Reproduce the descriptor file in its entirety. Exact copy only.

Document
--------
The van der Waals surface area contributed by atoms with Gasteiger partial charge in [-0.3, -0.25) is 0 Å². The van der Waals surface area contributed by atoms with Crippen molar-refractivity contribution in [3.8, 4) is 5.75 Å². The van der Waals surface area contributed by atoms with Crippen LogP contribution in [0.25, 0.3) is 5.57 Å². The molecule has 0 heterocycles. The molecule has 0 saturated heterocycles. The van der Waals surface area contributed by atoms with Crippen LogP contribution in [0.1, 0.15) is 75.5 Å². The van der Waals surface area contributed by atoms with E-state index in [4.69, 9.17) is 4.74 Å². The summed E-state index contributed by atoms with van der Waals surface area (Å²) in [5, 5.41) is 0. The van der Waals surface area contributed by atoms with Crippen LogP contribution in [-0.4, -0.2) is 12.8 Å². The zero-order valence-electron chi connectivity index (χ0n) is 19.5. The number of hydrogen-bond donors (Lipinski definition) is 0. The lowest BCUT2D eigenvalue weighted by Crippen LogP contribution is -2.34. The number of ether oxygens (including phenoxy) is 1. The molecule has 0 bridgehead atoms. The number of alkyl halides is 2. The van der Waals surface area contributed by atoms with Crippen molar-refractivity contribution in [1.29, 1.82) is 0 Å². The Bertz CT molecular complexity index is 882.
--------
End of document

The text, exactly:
The van der Waals surface area contributed by atoms with Gasteiger partial charge in [-0.3, -0.25) is 0 Å². The van der Waals surface area contributed by atoms with Crippen molar-refractivity contribution in [3.8, 4) is 5.75 Å². The van der Waals surface area contributed by atoms with Crippen LogP contribution in [0.25, 0.3) is 5.57 Å². The molecule has 0 heterocycles. The molecule has 0 saturated heterocycles. The van der Waals surface area contributed by atoms with Crippen LogP contribution in [0.1, 0.15) is 75.5 Å². The van der Waals surface area contributed by atoms with E-state index in [4.69, 9.17) is 4.74 Å². The summed E-state index contributed by atoms with van der Waals surface area (Å²) in [5, 5.41) is 0. The van der Waals surface area contributed by atoms with Crippen LogP contribution in [-0.4, -0.2) is 12.8 Å². The zero-order valence-electron chi connectivity index (χ0n) is 19.5. The number of hydrogen-bond donors (Lipinski definition) is 0. The lowest BCUT2D eigenvalue weighted by Crippen LogP contribution is -2.34. The number of ether oxygens (including phenoxy) is 1. The molecule has 0 bridgehead atoms. The number of alkyl halides is 2. The van der Waals surface area contributed by atoms with Crippen molar-refractivity contribution in [1.29, 1.82) is 0 Å². The Bertz CT molecular complexity index is 882.